Finally someone in the psychological community explicitly writes about the sociopath's elastic sense of self:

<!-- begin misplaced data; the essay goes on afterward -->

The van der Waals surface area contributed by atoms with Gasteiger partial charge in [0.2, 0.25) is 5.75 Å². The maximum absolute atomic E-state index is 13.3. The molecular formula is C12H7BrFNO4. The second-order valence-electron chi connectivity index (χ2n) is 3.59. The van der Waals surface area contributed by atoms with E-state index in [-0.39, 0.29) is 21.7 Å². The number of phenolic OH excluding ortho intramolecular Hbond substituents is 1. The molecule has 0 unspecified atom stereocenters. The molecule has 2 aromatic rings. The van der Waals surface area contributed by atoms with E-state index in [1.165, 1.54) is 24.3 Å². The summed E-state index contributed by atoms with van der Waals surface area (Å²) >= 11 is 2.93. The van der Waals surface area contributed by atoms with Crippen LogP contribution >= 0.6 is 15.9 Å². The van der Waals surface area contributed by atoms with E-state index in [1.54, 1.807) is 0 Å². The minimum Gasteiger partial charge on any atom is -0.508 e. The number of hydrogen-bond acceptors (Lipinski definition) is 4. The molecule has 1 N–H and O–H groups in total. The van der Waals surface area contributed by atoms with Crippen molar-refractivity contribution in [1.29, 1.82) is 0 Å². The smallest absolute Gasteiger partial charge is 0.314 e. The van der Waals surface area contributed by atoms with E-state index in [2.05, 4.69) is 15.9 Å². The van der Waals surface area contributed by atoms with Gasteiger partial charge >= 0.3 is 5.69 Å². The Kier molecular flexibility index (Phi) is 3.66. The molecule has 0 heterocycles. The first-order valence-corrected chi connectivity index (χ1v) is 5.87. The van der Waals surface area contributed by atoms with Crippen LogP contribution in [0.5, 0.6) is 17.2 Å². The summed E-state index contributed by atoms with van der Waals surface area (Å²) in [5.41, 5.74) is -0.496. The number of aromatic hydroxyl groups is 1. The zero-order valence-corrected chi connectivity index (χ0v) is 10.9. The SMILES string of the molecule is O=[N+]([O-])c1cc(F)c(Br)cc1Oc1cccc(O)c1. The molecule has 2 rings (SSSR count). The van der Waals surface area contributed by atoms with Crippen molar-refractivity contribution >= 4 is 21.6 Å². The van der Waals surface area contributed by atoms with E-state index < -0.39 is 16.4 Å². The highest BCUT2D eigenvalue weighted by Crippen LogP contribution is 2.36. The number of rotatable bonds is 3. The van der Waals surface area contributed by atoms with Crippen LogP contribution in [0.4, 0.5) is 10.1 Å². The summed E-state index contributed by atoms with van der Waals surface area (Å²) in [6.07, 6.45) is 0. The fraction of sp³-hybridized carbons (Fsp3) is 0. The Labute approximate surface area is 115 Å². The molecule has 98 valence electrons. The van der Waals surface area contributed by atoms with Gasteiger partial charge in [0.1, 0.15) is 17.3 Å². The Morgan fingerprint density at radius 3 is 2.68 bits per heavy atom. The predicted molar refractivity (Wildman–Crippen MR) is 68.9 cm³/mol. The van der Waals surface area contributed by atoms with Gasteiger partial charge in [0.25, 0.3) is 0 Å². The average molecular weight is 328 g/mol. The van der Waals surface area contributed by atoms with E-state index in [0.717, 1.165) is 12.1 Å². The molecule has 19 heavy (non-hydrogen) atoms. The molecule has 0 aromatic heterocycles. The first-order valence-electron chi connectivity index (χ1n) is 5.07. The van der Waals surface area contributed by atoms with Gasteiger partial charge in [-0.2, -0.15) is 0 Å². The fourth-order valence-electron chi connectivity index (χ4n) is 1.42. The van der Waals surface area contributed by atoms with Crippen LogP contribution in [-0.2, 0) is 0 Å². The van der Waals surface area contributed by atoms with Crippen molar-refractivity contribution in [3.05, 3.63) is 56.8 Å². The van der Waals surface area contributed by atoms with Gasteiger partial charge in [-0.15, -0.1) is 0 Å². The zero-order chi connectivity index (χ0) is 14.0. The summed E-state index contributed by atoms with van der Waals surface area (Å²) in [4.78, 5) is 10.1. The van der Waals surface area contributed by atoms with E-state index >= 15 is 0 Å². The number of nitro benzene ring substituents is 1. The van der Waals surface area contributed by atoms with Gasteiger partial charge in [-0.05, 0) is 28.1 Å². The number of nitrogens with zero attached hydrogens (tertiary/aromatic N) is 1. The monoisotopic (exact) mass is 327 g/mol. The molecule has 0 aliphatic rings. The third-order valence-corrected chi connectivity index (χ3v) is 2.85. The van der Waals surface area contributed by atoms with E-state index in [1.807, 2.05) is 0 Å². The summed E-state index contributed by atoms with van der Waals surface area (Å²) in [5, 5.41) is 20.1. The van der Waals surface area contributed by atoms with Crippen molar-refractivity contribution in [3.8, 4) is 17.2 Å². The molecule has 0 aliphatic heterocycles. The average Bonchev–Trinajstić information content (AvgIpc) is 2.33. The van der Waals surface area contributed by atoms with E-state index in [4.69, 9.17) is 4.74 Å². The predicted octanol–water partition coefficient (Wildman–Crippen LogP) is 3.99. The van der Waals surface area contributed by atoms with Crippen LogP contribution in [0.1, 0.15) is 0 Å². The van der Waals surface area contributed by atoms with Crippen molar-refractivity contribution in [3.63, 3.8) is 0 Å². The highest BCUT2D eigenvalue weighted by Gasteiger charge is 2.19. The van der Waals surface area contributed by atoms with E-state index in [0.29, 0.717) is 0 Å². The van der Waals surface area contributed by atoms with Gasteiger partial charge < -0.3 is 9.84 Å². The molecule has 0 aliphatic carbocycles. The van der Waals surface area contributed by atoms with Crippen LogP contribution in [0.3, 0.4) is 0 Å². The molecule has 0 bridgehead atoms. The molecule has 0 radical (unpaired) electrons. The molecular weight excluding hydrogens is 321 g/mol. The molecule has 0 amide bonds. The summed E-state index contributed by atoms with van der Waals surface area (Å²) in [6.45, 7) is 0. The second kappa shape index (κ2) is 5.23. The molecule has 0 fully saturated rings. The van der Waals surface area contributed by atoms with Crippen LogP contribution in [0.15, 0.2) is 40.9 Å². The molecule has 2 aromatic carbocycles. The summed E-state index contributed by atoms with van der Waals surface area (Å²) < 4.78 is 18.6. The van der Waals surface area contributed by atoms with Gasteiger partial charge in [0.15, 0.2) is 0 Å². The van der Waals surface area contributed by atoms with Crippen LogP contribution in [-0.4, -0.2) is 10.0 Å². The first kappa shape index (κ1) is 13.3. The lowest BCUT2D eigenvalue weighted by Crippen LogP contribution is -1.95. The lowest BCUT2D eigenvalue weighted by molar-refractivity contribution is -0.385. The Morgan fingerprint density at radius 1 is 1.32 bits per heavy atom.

“In fact, most sociopathy involves an individual’s not having significantly developed, across the board, a general capacity to identify with things in the world. It is not just that he is lacking a strongly identified moral identity, he is likely lacking a strongly identified self identity almost altogether… His life is largely about a narcissistic satisfaction of desires, not an expression of autonomous valuated personal projects. It should be no surprise that the sociopath typically feels no qualms of lost integrity when he violates some generally accepted moral dictum. The issue here for him isn’t really specifically about a lack of internal response to some failed morality on his part. Rather, it’s about general self identity integrity just not being a question for him. If a person has no strong sense of self in general, then of course he will probably have no strong sense of lost integrity when he violates life projects which for the rest of us would be central parts of our self identities. In a nutshell, it’s not that the sociopath lacks moral integrity specifically; he lacks general self identity integrity, of which moral identity integrity is only a possible part. So a lack of, say, a moral conscience, isn’t really the central problem for the sociopath. What’s more at the heart of things is his lack of moral identification, along with the lack of any other significant life identifications.”As I said before, many psychologists understand the “what” but not the “how.” The psychologist who wrote this, however, gets it just about right.